As you might expect, the large righty throws the heck out of this pitch, with an average velocity of 90.8 mph that paced the NL in 2016, and above-average horizontal (2.6 inches, ninth most) and vertical (2.6 inches, 10th most) movement.
He was a prolific grounder-inducer with his slider and expertly managed authority of both the flies (74 Adjusted Contact Score) and grounders (60) he yielded. On the down side, he allowed only a single pop up with his slider.
FanGraphs’ outcome-based metric also holds the pitch in high esteem, ranking him fourth in overall value and first in value per 100 pitches.
Grade B+ – Max Scherzer, Nationals
Scherzer’s pitch-specific Adjusted Contact Score (90) and whiff rate (27.3%) almost exactly mirrored Syndergaard’s, with the Mets’ righty slightly better in both measures.
This is another hard slider, with above-average velocity (86.2 mph, sixth highest among NL qualifiers), but well below-average horizontal movement (0.6 inches, tied for third least. Its average vertical movement of 1.9 inches sat in the middle of the NL pack.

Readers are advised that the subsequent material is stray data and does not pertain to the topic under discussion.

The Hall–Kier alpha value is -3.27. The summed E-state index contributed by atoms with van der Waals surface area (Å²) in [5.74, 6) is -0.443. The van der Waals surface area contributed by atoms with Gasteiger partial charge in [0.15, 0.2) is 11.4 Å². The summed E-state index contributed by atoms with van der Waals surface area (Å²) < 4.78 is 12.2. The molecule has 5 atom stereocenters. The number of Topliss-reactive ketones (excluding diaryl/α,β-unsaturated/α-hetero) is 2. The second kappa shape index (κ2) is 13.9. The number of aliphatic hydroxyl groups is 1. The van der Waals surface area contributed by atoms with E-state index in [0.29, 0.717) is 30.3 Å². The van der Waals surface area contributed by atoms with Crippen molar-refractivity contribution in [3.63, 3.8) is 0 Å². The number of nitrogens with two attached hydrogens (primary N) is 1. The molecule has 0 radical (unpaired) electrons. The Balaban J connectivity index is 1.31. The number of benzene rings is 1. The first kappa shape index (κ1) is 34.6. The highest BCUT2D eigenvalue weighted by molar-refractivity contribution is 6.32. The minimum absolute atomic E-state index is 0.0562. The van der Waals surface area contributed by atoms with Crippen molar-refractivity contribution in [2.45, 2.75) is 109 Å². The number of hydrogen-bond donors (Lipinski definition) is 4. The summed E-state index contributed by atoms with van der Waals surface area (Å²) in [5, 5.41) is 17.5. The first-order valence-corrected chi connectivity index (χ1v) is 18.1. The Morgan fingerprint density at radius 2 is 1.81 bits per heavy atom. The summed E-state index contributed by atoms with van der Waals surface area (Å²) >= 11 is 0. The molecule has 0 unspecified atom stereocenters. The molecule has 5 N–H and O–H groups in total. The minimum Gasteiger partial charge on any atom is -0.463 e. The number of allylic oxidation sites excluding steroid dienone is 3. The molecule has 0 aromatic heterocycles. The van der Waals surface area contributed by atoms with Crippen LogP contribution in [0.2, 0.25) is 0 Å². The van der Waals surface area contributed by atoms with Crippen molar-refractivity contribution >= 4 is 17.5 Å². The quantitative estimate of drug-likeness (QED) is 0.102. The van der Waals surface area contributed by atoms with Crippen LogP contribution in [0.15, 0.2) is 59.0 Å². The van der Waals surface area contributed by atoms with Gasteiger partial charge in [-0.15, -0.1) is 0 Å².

He lives on the edge a bit with this pitch, allowing a representative number of fly balls, with harder than average authority (131 Adjusted Contact Score). A fairly pronounced pop-up tendency works in his favor. FanGraphs’ outcome-based rankings concur with this placement: he finished second in overall pitch value and fifth in value per 100 pitches.
Grade B+ – Jon Gray, Rockies
The Rockies’ righty was largely a two-pitch guy last season, combining to throw his four-seamer and slider over 80% of the time. Like our previous two B+ recipients, it’s all about bat-missing with Gray’s slider (24.0% whiff rate, third among NL qualifiers).
This is another plus-velocity (88.2 mph, third fastest in the NL), plus-movement (3.0 inches vertical, sixth most, 2.0 inches horizontal, middle of the pack) slider. Gray kept his contact-management effort in the league-average range by inducing an above-average number of grounders and limiting their authority (74 Adjusted Contact Score).
He also received similar rankings in FanGraphs’ outcome-based metric (eighth in total pitch value, sixth in value per 100 pitches). He likely was dinged a bit because of the Coors Field effect (171 Unadjusted vs. 85 Adjusted Fly Ball Contact Score).
Next week, as promised, we’ll use these same parameters to review the pitch arsenal of 2016 “non-qualifier” Clayton Kershaw.